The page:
By Arielle Iniko Newton
On Friday, when pictures and video of tiki torch-wielding white supremacists appeared on social media, a cadre of Black people immediately called on white allies to put their bodies on the line to stand against explicit white supremacy.
I was unnerved that the visceral response from Black organizers and activists whom I’ve come to know and trust centered white involvement, instead of entrusting Black people to respond in ways we deem necessary and strategic.
Following the death of Heather Heyer, these calls for white solidarity quickly morphed into celebrations of white martyrdom. Some went so far as to suggest that, historically, some white people have done and risked more for Black Liberation than some Black people have, echoing the widely panned and flawed logic espoused by those who defended Rachel Dolezal and her extensively violent form of cultural appropriation.
Further, some of these Black people disassociated white supremacy from white people, and insisted that white supremacy was just as dangerous to white people as it is to Black folk, a position I find dishonest and a fundamental affront to Black people and our legacies.
In this line of thinking, I am reminded of Black people who desperately attempt to appeal to racist whites by illogically reasoning that once Black people get free, racists gain freedom too, once again conditioning our Liberation on whether or not it benefits our oppressors.
I will not link to these public declarations to which I am referring. My personal and individualized critiques of these responses best exist offline and in person, where disagreement about ideologies and principles are more digestible and not easily written off as performative call-out.
I accept that Blackness is not a universal declarative standard of values, and instead exists on a multi-dimensional field. We express our visionary politics in ways reflective and unique to our experiences and environments. Thus, in the wake of such a controversial and emotionally stirring incident, our subsequent responses will range from uninterested to revolutionary.
Yet, I am concerned with those who proclaim radicalism as their springboard for action but condemn radical voices that refuse, in any instance, to lionize whiteness. Black radicalism examines the root causes of white supremacy and does not seek to excuse, minimize, justify, or temper its tentacled methods and behaviors. Thus, a significant facet of my Black radicalism views all white people with nothing less than suspicion.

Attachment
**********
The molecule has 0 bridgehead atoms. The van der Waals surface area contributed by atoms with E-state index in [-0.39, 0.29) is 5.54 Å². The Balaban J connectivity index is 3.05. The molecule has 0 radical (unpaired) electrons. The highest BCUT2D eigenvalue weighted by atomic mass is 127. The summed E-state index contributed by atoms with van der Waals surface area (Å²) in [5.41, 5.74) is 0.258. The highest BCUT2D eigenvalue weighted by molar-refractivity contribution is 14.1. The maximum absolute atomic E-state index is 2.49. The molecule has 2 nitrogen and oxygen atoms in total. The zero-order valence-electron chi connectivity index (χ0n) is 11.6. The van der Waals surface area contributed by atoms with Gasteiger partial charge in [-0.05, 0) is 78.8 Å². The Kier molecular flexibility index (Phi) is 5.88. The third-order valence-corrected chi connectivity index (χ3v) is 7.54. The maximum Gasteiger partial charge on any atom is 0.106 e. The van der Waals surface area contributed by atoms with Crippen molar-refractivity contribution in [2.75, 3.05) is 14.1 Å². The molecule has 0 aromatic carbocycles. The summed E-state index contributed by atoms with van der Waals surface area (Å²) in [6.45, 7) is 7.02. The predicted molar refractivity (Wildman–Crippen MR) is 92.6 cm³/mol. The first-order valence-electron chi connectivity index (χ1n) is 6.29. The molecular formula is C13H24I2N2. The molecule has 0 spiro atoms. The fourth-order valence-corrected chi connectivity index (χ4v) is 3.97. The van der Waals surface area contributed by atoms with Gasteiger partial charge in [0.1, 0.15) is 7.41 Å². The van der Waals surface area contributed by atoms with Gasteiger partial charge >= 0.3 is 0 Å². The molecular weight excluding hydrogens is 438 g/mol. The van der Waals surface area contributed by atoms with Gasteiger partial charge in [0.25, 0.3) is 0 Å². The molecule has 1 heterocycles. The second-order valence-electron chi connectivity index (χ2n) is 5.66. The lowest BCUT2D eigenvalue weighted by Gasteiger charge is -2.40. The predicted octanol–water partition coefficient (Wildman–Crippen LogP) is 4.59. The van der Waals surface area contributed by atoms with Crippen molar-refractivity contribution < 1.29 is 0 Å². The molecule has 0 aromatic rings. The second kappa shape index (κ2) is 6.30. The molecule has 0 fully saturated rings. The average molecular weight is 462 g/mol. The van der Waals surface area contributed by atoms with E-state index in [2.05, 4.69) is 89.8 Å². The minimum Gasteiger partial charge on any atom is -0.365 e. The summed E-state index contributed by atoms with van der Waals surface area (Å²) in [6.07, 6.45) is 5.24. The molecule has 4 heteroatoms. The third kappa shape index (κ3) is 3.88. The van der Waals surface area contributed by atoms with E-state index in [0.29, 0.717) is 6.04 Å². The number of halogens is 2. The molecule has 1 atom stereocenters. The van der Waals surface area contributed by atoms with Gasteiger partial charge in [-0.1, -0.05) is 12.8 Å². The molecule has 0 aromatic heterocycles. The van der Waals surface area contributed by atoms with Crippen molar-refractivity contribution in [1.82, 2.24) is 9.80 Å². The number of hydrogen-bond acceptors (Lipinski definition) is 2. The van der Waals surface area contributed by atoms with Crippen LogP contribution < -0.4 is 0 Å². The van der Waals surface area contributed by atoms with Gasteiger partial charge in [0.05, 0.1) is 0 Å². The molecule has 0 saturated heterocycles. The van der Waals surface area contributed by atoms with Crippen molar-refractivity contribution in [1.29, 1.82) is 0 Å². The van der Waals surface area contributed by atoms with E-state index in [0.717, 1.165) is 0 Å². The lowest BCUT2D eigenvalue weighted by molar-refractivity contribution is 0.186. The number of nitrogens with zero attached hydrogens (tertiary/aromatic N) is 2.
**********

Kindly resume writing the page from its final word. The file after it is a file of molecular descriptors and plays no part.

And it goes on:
I suspect that a sizable majority of white people outraged by the events in Charlottesville are not fighting for Black Liberation; they are expressing discontent with explicit white supremacy. They do not wish to overthrow white supremacy in its totality; they seek to keep it wrapped up in euphemisms. White supremacy “#IsNot(Them)”— except it is.
I am even more suspicious of white people who do put their bodies on the line because they do so in a warped sense of self-interest. Many are actively involved with extensive pro-Black organizing because they believe their aspirational “freedom” is attached to ours — but it’s not.
White freedom relies on Black subservience. And when many come to this realization, that they will not see material benefit from Black Liberation, they abandon us and fully embrace white supremacy.
I’ve noticed that many of the Black people who called for us to consider white “allies” (or whatever name for them that is popular now) are embedded within the nonprofit industrial complex and/or the academy, associations that speak firmly to my suspicions of whiteness and its agents. I suspect the close affiliations that many Black self-proclaimed radicals have with monied whites influence these public unironic white-sympathizing sentiments.
We know that this is a longstanding quagmire within our community; that when we are compelled and coerced to rely on white people and their money and social capital for survival, we are tempered and controlled against ourselves.
For me, the only appropriate demand of white people is unconditional monetary reparations to actual Black people. I care little if they organize themselves to stand in front of neo-Nazis and fascists at protests, or if they fuck up Thanksgiving with talks of racial equity. I care not if they consider themselves allies, co-conspirators, or accomplices. I can recognize the tragedy of white supremacy killing one of its own, without posturing that there is a comparable relationship in how white supremacists kill Black people.
And it is my hope that fellow Black radical organizers, activists, and changemakers come to a similar way of thinking. Otherwise we will forever be stuck in a white-centered conundrum that will never get us free.
Arielle Newton aka Iniko is an editor at @RaceBaitR, an organizer within the Movement for Black Lives, and the founder of the Black Giving Fund. As Head Girl of Ravenclaw, she is an unapologetic mermaid, abolitionist, and radical militant freedom fighter.
Follow her on Twitter at @arielle_newton or send her an email at firstname.lastname@example.org.